As we talked and sipped our tea, Flora told stories of her many travels. She had just returned from Turkey, which is where she had gotten the tea we were drinking. She placed square gelled fruit candies with white powdered sugar on top on a little plate in front of me and said they were from Turkey as well. Tante Louisa then took my hand in hers and looked me in the eye with a seriousness I hadn’t seen in her before and said, “Wir sind wandernde menschen.” We are wandering people. I nodded in understanding and agreement. “Alle Personen,” she said and waved vaguely to all of us at the table. All people. All people are wandering people. Then she tapped her chest and said,”Die Reise beginnt im Inneren.” The journey begins inside.
At the time I sat there drinking tea with relatives that I had seen for the first time (and would not see again), I wondered how it was that Flora could travel the world alone. How she could choose a destination on the map and make arrangements to lead her own solo exploration. I would not have imagined that I would grow into those same shoes twenty years later. I didn’t know that that first trip would leave me with a gnawing ache to see more of the world, meet more people, sing more songs to the moon. I didn’t know that I would be looking ahead to a solo trip to another homeland all these years later.
Now, I’m facing my solo adventure to Norway and Sweden. An unexpected place to be calling my homeland since I was raised as having the solid identity of a German. Growing up, Germans made fun of the Norwegians. Norwegians made fun of the Swedes. Everyone made fun of the Irish. It’s what people do when the whole town is otherwise indistinguishable. Then, thanks to DNA technology, my family learned that we aren’t just German. We are, in fact, also Norwegian. And Swedish. And yes, even a little bit Irish (maybe as is everyone). While it is now clear that my family has a rather mutt-like background, and entirely plausible given the movement of tribes of people, it was also a bit of an identity crisis to realize that the Norwegians that the Germans poked fun at were also my people. My family stood on both sides of the joke and hadn’t realized it. I believe we could laugh regardless.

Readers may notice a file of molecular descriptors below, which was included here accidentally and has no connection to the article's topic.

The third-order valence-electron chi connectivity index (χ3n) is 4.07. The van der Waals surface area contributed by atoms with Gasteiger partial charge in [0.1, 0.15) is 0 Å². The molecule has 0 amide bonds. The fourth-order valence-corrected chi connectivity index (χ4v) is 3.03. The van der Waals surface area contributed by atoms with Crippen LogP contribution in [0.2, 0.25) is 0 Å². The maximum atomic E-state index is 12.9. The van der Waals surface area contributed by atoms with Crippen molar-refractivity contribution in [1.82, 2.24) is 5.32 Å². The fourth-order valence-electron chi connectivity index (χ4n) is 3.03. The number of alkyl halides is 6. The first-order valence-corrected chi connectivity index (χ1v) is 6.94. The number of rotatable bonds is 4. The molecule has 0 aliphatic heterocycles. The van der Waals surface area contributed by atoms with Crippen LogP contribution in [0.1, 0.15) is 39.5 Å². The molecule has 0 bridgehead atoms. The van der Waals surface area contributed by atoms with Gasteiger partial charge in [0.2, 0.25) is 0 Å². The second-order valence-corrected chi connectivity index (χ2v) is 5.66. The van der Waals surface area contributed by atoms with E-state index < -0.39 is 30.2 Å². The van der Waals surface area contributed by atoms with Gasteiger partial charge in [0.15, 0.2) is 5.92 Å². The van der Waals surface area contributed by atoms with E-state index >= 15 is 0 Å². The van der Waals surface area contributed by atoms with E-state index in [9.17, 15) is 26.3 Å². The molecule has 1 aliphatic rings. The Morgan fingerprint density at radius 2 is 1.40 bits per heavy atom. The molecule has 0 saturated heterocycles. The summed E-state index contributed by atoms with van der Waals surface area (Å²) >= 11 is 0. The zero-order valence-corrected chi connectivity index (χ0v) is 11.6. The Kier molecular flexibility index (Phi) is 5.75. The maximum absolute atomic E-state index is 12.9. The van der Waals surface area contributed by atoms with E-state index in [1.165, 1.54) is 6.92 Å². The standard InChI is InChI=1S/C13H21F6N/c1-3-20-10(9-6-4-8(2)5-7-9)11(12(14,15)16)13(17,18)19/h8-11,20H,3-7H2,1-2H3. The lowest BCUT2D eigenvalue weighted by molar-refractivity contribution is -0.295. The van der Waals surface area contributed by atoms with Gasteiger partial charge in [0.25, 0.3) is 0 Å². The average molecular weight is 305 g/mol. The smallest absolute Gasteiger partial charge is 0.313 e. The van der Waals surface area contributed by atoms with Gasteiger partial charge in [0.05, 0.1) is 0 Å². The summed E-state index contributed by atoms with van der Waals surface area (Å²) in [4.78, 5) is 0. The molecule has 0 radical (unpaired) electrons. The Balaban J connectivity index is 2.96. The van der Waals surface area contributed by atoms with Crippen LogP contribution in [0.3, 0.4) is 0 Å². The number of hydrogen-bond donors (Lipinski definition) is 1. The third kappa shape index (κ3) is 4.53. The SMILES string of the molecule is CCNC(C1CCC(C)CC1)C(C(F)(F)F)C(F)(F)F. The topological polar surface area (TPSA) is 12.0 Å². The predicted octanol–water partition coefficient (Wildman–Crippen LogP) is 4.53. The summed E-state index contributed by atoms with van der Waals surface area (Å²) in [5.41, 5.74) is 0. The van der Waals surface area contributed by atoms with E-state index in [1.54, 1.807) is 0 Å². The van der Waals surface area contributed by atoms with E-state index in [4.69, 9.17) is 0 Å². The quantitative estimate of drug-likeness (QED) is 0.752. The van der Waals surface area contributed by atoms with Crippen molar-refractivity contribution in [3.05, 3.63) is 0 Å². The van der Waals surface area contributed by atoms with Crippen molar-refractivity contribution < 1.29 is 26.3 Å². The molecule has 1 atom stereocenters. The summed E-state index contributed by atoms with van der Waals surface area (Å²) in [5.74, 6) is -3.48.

And so I am packing my bags to head off to a homeland vacant of family (as far as I know) but rich in my own history. I will explore the cities and the countryside. I will meet the people. I may even sing a song to the moon. And with me, I will take the memories of that one odd and endearing summer when I met the women of my family who told me the truth about myself: we are wandering people. So let’s go then.